Whenever a designer such as Richard Garfield is linked to a quality company such as Avalon Hill, the presumption that a classic game is in the making is hard to resist. Unfortunately, that presumption proves unfounded in the team-up that took us on the road to Rocketville.

While the game has been savaged in the hobby press, it should be said, in all fairness, that the game is not the disaster that some have characterized. It IS very light and it IS very chaotic. So, if you like to be “carried by the tide”, this game will do the job. But for those expecting more, the problems stem from certain factors, specifically:

1. Pedigree – Richard Garfield is rightly respected as a clever and innovative designer. If he had only designed Magic, the Gathering, his reputation as a designer would have been secure. But with a design resume of additional games that attract a large following such as Roborally (Fall 2005 GA REPORT) and more, a new game has a tough act to follow. Rocketville couldn’t.

2. Pedigree 2 – Couple the failure of the design with the imprint of Avalon Hill. AH has long enjoyed a certain cachet of high quality and challenging gaming. Regrettably, those expectations are not met here either.

3. Decision making – Part of the pleasure of gaming is in determining the right decision at the right time. The idea of cards having multiple values in different situations is an excellent one. Spencer-Murray’s Broker from 1961 (and featured in the Fall 2002 GA REPORT) and 3M’s classic Mr. President in both the 1967 and 1971 editions (Summer 1992 GA REPORT) used this device brilliantly. But here, despite multiple values, only one value has any real meaning. If you don’t have a high card in the right color, play a Campaign Planning card. If you do have a high card in the right color play it – and that can be easily neutralized if another player has a higher card. Not a satisfying use of that mechanic. Regrettably, in Rocketville, you don’t play the game. The game plays you!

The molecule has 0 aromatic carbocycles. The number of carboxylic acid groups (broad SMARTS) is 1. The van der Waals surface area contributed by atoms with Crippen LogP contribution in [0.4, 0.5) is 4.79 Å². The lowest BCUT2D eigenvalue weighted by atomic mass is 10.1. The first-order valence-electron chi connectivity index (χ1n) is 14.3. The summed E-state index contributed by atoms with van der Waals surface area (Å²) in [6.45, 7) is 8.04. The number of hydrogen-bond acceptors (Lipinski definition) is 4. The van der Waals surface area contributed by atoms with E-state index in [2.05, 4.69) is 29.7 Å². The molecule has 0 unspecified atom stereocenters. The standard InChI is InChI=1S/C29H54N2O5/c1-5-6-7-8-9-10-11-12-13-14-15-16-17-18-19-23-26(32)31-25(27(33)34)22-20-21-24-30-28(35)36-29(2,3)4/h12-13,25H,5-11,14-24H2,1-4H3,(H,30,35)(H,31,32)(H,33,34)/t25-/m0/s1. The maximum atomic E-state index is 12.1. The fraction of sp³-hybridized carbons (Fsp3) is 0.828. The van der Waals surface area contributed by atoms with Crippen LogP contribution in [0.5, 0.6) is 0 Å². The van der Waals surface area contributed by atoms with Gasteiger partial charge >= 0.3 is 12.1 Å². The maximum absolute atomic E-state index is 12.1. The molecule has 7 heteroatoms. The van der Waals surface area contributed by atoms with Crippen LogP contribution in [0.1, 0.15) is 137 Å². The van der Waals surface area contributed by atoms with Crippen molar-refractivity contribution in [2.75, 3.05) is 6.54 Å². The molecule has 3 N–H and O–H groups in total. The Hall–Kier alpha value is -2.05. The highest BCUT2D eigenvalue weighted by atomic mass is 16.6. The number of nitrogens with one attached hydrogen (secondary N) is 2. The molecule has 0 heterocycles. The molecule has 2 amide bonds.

4. Endorsers – As an optional rule, one (of 20 Endorser cards) is randomly picked. If only one player revealed a Campaign Planning card, that player gets the Endorser (and this holds true throughout the game so the card continually shifts from player to player). These cards are “special powers” that allow you to break the rules. This may have worked with Cosmic Encounter (Winter 1992 GA REPORT) but not here. You can’t plan to “win” the Enforcer and you can’t plan to keep it either! This just adds to the game’s general chaotic world. And those other 19 cards just sit in the box! What’s the point?

5. Graphics – Opting for a pastel motif is all right. But when the counters are designed with the identical color scheme so they blend in with the board, that’s a prescription for disaster – especially when you need to see at a glance who controls which spaces! Graphics should enhance play, not get in the way of it. (We substituted different colors of generic chips and they worked much better but we shouldn’t have had to.)

Rocketville was a good idea. Some area control with some card management has been the basis of many first class designs. Unfortunately, the flaws outweigh the assets here. Rocketville might have been a blast in the planning stage but by the time it got to the gaming table, Rockville failed to launch. – – – – – – – – – – – Herb Levy